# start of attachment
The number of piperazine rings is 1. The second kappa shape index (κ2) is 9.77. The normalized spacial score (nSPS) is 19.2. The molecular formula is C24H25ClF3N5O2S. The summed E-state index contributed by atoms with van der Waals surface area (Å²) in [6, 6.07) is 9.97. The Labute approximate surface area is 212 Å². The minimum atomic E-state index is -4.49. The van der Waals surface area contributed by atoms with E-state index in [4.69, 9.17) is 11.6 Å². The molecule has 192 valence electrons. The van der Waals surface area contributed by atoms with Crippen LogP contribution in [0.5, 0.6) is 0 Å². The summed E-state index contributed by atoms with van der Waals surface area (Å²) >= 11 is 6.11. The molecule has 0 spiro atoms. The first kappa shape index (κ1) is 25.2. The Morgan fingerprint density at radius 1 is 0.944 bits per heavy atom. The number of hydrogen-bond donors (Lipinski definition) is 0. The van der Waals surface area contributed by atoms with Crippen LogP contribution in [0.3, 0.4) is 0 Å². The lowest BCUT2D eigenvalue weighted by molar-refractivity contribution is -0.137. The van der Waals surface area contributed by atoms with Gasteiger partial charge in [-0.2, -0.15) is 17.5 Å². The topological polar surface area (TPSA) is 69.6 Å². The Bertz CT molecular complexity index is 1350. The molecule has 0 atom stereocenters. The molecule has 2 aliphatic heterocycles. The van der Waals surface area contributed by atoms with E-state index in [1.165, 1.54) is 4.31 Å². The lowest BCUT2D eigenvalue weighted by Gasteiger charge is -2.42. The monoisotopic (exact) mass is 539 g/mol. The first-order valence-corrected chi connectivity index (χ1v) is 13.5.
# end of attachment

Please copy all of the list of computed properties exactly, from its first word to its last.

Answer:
The number of piperazine rings is 1. The second kappa shape index (κ2) is 9.77. The normalized spacial score (nSPS) is 19.2. The molecular formula is C24H25ClF3N5O2S. The summed E-state index contributed by atoms with van der Waals surface area (Å²) in [6, 6.07) is 9.97. The Labute approximate surface area is 212 Å². The minimum atomic E-state index is -4.49. The van der Waals surface area contributed by atoms with E-state index in [4.69, 9.17) is 11.6 Å². The molecule has 192 valence electrons. The van der Waals surface area contributed by atoms with Crippen LogP contribution in [0.5, 0.6) is 0 Å². The summed E-state index contributed by atoms with van der Waals surface area (Å²) >= 11 is 6.11. The molecule has 0 spiro atoms. The first kappa shape index (κ1) is 25.2. The Morgan fingerprint density at radius 1 is 0.944 bits per heavy atom. The number of hydrogen-bond donors (Lipinski definition) is 0. The van der Waals surface area contributed by atoms with Crippen LogP contribution in [0.3, 0.4) is 0 Å². The lowest BCUT2D eigenvalue weighted by molar-refractivity contribution is -0.137. The van der Waals surface area contributed by atoms with Gasteiger partial charge in [-0.2, -0.15) is 17.5 Å². The topological polar surface area (TPSA) is 69.6 Å². The Bertz CT molecular complexity index is 1350. The molecule has 0 atom stereocenters. The molecule has 2 aliphatic heterocycles. The van der Waals surface area contributed by atoms with E-state index in [1.165, 1.54) is 4.31 Å². The lowest BCUT2D eigenvalue weighted by Gasteiger charge is -2.42. The monoisotopic (exact) mass is 539 g/mol. The first-order valence-corrected chi connectivity index (χ1v) is 13.5.